Her professional work is wide-ranging. In 1975 she photographed scenes from productions by Benno Besson at the Berlin Volksbühne ("People's Theatre"). She presented her first personal exhibition in 1978, in Dresden at the Fine Arts Academy.[1]

By the 1980s her work was concentrated increasingly on people and streetscapes, initially in Berlin where many of her subjects were neighbours and friends. She encountered greater difficulty when undertaking an equivalent project in Halle where the people she photographed were strangers and reacted with hostility.[2] She then took time to talk to people and ask before photographing them. Under those circumstances citizens of Halle agreed to being photographed, though there was still reluctance to be photographed with Halle streets as background at a time when a major and long-running redevelopment project scheme involving extensive destruction of old houses was leaving the centre of the city looking badly damaged.[2] Her 1986 exhibition "Houses and Faces. Halle 1983-1985", planned for the city's Marktschlößchen Gallery was cancelled a few days before the scheduled opening date because her pictures gave publicity to the city's misguided building policy. By the time it was cancelled a catalogue and exhibition labels for the photographs had already been printed.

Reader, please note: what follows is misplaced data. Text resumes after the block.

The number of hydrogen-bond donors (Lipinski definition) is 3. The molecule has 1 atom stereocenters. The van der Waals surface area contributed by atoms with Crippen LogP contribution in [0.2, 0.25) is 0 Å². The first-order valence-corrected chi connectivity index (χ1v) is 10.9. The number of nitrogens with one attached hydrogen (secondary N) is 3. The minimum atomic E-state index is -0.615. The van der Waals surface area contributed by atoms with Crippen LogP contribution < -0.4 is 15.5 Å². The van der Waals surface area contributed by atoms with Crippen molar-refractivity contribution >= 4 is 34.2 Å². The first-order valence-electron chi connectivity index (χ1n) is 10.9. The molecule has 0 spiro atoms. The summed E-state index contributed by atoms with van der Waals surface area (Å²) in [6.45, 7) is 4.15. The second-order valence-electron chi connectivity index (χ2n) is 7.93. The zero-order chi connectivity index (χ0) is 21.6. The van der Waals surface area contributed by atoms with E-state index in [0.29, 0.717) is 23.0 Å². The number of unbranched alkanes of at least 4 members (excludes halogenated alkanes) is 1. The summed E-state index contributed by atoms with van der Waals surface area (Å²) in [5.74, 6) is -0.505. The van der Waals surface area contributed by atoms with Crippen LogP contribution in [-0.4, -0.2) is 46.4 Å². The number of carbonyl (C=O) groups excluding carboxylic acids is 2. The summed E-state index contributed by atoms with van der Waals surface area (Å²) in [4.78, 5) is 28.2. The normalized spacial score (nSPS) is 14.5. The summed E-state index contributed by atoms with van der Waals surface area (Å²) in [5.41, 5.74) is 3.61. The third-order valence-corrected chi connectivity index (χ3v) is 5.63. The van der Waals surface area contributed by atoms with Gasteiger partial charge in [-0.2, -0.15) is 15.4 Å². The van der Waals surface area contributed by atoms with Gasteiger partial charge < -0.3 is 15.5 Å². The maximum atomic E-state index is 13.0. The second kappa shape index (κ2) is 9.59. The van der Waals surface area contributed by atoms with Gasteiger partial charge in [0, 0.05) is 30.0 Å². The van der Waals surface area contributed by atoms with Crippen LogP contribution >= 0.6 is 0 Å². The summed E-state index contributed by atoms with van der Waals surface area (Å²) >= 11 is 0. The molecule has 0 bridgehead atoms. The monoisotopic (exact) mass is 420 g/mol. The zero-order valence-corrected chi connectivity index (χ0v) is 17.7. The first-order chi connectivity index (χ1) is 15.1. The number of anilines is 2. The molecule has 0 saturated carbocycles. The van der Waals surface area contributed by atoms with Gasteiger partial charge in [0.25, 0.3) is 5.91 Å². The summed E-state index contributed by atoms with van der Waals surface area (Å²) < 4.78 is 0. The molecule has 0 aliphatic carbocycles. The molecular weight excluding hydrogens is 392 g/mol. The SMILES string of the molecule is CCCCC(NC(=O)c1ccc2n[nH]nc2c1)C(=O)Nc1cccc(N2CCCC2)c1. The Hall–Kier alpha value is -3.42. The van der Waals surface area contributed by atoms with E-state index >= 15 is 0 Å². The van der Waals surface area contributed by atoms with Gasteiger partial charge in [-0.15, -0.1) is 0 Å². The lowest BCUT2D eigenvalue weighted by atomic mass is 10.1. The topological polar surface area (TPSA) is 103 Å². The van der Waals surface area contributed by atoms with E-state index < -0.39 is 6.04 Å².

Her career as a free-lance photographer survived the changes of 1989/90[4] which led to the end of the German Democratic Republic, formally in October 1990 with German reunification, and for some commentators and others her photographs from the East German period have gained a wider interest as the period they depict has receded into history. Since 1996 Helga Paris has been a member of the Berlin Academy of Arts. In 2003 her twelve part exhibition "Self images 1981-1988" in the context of the "Art in the German Democratic Republic" exhibition drew much interest.[5]

Grants and prizes[edit]

  • 1992, 1994, 1996 Stiftung Kulturfonds stipends and grant
  • 1993 Grant from the Berliner Senatsverwaltung für Wissenschaft und Kultur
  • 2004 Hannah-Höch-Preis

References[edit]

  1. ^ a b c d Anke Scharnhorst. "Paris, Helga geb. Steffens * 21.5.1938 Fotografin" (in German). Bundesstiftung zur Aufarbeitung der SED-Diktatur: Biographische Datenbanken. Retrieved 19 May 2015.
  2. ^ a b c d e f Helga Paris (speaker) (8 March 2014). "Helga Paris : Fotografie". Art in Scotland TV, Edinburgh. Retrieved 19 May 2015.
  3. ^ a b c d Paris, Helga; Schube, Inka; Brade, Helmut; Sprengel Museum Hannover; Brandenburgische Kunstsammlungen Cottbus (2004-01-01). Fotografien = Photographs. Hannover; Berlin: Sprengel Museum ; Holzwarth Publications. pp. 304–310. ISBN 3891691874.
  4. ^ a b Raimund Hoghe (24 November 1989). "Wohin mit dem Blick?: Photographieren gegen das Verschweigen des Lebens". Die Zeit (online). Retrieved 20 May 2015.
  5. ^ andreas enrico grunert (13 February 2013). "images of helga paris guiding through her (now closed) exhibition at the gallery for contemporary art in leipzig at ..." Streests for People. Retrieved 20 May 2015.